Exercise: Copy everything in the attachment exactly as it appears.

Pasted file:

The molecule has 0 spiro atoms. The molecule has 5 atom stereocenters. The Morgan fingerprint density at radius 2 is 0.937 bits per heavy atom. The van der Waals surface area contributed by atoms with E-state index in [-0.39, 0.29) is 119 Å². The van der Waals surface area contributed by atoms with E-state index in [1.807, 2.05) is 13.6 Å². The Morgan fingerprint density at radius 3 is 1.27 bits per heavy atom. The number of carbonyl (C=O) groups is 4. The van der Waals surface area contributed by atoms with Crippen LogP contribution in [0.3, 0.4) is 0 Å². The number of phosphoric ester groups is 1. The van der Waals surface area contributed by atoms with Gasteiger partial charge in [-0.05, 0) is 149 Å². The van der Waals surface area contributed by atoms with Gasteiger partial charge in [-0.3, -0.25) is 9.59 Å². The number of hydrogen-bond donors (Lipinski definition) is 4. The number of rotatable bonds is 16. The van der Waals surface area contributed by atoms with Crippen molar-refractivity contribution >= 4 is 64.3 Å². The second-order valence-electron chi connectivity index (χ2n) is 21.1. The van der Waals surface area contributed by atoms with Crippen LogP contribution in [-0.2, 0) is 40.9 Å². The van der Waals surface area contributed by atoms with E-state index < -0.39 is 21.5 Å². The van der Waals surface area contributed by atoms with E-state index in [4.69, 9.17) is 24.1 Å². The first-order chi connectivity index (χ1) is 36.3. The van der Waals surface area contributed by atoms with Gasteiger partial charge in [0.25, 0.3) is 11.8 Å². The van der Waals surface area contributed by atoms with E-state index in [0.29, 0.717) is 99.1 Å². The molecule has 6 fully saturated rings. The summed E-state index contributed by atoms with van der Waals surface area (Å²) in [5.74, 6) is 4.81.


The molecule has 0 spiro atoms. The molecule has 5 atom stereocenters. The Morgan fingerprint density at radius 2 is 0.937 bits per heavy atom. The van der Waals surface area contributed by atoms with E-state index in [-0.39, 0.29) is 119 Å². The van der Waals surface area contributed by atoms with E-state index in [1.807, 2.05) is 13.6 Å². The Morgan fingerprint density at radius 3 is 1.27 bits per heavy atom. The number of carbonyl (C=O) groups is 4. The van der Waals surface area contributed by atoms with Crippen LogP contribution in [0.3, 0.4) is 0 Å². The number of phosphoric ester groups is 1. The van der Waals surface area contributed by atoms with Gasteiger partial charge in [-0.05, 0) is 149 Å². The van der Waals surface area contributed by atoms with Gasteiger partial charge in [-0.3, -0.25) is 9.59 Å². The number of hydrogen-bond donors (Lipinski definition) is 4. The number of rotatable bonds is 16. The van der Waals surface area contributed by atoms with Crippen molar-refractivity contribution >= 4 is 64.3 Å². The second-order valence-electron chi connectivity index (χ2n) is 21.1. The van der Waals surface area contributed by atoms with Crippen LogP contribution in [-0.2, 0) is 40.9 Å². The van der Waals surface area contributed by atoms with E-state index < -0.39 is 21.5 Å². The van der Waals surface area contributed by atoms with E-state index in [4.69, 9.17) is 24.1 Å². The first-order chi connectivity index (χ1) is 36.3. The van der Waals surface area contributed by atoms with Gasteiger partial charge in [0.25, 0.3) is 11.8 Å². The van der Waals surface area contributed by atoms with E-state index in [0.29, 0.717) is 99.1 Å². The molecule has 6 fully saturated rings. The summed E-state index contributed by atoms with van der Waals surface area (Å²) in [5.74, 6) is 4.81.